Big fear for small business in Mpumalanga

2012-05-29 14:46

The Mpumalanga government may cut off more than 60 emerging businesses which benefit from the province’s R474.5 million-a-year school feeding scheme.

Instead, the work will be given to just three companies.

Concerned service providers of the Mpumalanga Schools Nutrition Programme told City Press they feared for their livelihoods because the department of education had been delaying advertising a new tender since the last one expired in March.

If the 67 company owners’ suspicions are confirmed, the Mpumalanga government would have taken about R1 billion worth of business from emerging companies in two sectors in just six months.

Mpumalanga education spokesperson, Jasper Zwane, said the department had been renewing the companies’ contracts on a month-to-month basis.

Zwane said his department was looking into “administrative matters” and he neither confirmed nor denied any intention to adopt the model favoured by the provincial department of public works, roads and transport – that of hiring one company per region.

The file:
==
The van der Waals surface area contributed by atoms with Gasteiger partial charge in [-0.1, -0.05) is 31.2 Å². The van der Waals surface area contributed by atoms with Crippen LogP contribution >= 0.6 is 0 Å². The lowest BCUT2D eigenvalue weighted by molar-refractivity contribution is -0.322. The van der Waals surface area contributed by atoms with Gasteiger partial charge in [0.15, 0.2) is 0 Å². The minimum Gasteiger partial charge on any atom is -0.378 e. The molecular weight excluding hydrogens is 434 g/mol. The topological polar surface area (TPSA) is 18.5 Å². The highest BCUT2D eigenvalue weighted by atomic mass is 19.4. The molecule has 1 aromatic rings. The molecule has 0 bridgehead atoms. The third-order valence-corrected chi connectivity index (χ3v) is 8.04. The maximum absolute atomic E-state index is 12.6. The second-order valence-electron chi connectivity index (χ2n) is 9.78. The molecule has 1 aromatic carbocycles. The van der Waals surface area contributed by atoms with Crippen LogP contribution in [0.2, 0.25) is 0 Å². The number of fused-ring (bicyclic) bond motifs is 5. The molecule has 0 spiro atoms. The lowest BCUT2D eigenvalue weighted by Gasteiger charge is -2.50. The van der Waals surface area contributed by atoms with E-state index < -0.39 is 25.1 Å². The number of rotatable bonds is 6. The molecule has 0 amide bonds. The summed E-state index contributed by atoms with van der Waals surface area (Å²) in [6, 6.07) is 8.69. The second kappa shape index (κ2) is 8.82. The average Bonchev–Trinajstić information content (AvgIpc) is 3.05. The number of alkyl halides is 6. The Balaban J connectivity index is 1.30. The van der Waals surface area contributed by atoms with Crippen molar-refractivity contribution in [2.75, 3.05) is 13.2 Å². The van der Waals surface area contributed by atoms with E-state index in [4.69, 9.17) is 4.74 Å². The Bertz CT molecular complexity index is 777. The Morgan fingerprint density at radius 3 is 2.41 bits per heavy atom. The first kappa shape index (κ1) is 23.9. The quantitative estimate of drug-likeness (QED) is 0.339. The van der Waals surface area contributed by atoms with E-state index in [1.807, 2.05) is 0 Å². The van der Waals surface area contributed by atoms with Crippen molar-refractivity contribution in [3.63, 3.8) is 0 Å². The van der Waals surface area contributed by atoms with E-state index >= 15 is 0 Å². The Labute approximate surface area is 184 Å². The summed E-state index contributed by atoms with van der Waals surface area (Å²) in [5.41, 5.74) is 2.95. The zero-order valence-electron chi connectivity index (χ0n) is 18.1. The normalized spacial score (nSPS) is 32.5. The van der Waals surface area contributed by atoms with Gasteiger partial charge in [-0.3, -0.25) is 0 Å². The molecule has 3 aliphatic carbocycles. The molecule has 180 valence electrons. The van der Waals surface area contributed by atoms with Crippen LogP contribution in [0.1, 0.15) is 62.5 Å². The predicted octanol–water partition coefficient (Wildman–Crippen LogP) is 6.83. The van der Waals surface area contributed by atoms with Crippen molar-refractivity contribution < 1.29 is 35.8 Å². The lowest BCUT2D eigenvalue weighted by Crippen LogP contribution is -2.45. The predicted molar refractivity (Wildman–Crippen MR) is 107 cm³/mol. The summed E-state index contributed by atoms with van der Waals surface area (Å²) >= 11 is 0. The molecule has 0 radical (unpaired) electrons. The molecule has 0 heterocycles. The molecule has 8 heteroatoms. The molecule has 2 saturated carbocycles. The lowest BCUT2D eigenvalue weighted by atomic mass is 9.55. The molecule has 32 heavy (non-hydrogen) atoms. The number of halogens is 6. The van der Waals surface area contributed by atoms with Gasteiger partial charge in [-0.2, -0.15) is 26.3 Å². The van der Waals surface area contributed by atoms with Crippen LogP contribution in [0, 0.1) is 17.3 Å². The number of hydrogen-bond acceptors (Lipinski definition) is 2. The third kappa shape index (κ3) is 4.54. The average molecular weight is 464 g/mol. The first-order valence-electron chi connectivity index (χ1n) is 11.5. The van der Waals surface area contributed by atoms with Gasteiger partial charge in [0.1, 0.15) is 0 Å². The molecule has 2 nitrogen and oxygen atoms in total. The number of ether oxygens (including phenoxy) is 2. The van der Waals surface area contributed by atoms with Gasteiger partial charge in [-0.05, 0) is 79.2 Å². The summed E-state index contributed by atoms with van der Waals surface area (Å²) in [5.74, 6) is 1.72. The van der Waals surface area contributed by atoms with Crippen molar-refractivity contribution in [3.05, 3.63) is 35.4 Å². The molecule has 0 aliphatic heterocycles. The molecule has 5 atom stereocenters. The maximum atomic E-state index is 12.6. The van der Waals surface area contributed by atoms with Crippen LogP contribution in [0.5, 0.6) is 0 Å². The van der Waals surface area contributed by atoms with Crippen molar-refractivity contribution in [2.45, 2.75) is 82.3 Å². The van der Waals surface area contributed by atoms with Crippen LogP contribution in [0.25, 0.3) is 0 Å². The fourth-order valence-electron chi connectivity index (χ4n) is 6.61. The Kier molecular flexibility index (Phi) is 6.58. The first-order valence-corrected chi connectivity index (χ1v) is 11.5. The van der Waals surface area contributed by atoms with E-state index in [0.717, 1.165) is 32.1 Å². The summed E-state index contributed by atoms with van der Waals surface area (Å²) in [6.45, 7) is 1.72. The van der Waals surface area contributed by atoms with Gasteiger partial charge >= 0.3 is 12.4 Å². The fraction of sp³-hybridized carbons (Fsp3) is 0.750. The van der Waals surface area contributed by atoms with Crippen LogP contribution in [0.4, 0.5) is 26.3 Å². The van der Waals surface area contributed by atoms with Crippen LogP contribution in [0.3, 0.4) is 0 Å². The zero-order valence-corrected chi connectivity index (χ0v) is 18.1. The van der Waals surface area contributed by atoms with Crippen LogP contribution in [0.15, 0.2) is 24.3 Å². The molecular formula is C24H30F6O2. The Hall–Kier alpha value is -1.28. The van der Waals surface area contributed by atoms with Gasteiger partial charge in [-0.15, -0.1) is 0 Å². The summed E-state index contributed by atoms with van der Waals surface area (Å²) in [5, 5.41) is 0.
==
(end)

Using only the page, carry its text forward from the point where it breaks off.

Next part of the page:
“Specifications will be clarified when the tender is issued,” Zwane said.

He said the school nutrition programme fed 835 444 pupils in the province’s most impoverished communities.

A Nelspruit-based businesswoman, speaking on condition of anonymity, said: “It is now an open secret that we’ll be replaced with three companies of politically connected individuals in the Gert Sibande, Ehlanzeni and Nkangala regions.

That explains why the department has been stalling until this time to advertise the tender.”

Another service provider said: “These rumours have been gaining momentum since last year.

If they were not true, the department could have finished the process of appointing companies since a new financial year has already begun.”

Last year, the public works, roads and transport department axed more than 300 scholar transport operators in the province’s biggest regions – Gert Sibande and Ehlanzeni North – and replaced them with just two companies in the R500-million business.

This was after Premier David Mabuza appointed a Commission of Inquiry, which reportedly uncovered massive corruption in the scholar transport system which implicated civil servants.


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